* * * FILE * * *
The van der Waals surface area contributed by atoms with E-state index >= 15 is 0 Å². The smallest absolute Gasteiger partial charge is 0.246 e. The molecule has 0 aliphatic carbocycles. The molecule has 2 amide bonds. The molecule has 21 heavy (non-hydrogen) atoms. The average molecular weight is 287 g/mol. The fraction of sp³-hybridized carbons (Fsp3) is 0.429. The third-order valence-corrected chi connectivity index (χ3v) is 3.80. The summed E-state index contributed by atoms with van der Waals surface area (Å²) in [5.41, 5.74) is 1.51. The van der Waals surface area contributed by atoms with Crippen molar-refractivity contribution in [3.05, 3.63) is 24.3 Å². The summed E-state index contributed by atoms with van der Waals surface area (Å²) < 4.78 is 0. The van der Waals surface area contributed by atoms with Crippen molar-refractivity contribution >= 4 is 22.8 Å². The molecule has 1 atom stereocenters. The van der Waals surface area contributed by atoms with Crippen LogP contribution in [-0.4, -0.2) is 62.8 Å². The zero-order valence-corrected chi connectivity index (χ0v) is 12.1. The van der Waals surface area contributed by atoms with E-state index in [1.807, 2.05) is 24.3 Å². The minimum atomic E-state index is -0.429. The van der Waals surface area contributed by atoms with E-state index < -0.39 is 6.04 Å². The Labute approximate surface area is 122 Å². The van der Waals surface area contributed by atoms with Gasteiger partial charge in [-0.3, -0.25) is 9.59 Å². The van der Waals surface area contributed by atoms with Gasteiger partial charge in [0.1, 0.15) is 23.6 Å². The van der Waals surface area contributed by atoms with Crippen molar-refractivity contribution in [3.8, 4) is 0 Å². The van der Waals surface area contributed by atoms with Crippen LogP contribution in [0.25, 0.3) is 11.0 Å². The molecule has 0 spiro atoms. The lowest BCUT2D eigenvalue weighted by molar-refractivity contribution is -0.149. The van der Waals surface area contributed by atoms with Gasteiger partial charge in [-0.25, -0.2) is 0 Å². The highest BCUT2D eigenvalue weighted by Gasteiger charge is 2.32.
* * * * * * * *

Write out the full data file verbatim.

The van der Waals surface area contributed by atoms with E-state index >= 15 is 0 Å². The smallest absolute Gasteiger partial charge is 0.246 e. The molecule has 0 aliphatic carbocycles. The molecule has 2 amide bonds. The molecule has 21 heavy (non-hydrogen) atoms. The average molecular weight is 287 g/mol. The fraction of sp³-hybridized carbons (Fsp3) is 0.429. The third-order valence-corrected chi connectivity index (χ3v) is 3.80. The summed E-state index contributed by atoms with van der Waals surface area (Å²) in [5.41, 5.74) is 1.51. The van der Waals surface area contributed by atoms with Crippen molar-refractivity contribution in [3.05, 3.63) is 24.3 Å². The summed E-state index contributed by atoms with van der Waals surface area (Å²) < 4.78 is 0. The van der Waals surface area contributed by atoms with Crippen molar-refractivity contribution >= 4 is 22.8 Å². The molecule has 1 atom stereocenters. The van der Waals surface area contributed by atoms with Crippen LogP contribution in [-0.4, -0.2) is 62.8 Å². The zero-order valence-corrected chi connectivity index (χ0v) is 12.1. The van der Waals surface area contributed by atoms with E-state index in [1.807, 2.05) is 24.3 Å². The minimum atomic E-state index is -0.429. The van der Waals surface area contributed by atoms with E-state index < -0.39 is 6.04 Å². The Labute approximate surface area is 122 Å². The van der Waals surface area contributed by atoms with Gasteiger partial charge in [-0.3, -0.25) is 9.59 Å². The van der Waals surface area contributed by atoms with Gasteiger partial charge in [0.1, 0.15) is 23.6 Å². The van der Waals surface area contributed by atoms with Crippen molar-refractivity contribution in [3.8, 4) is 0 Å². The van der Waals surface area contributed by atoms with Crippen LogP contribution in [0.25, 0.3) is 11.0 Å². The molecule has 0 spiro atoms. The lowest BCUT2D eigenvalue weighted by molar-refractivity contribution is -0.149. The van der Waals surface area contributed by atoms with Gasteiger partial charge in [-0.25, -0.2) is 0 Å². The highest BCUT2D eigenvalue weighted by Gasteiger charge is 2.32.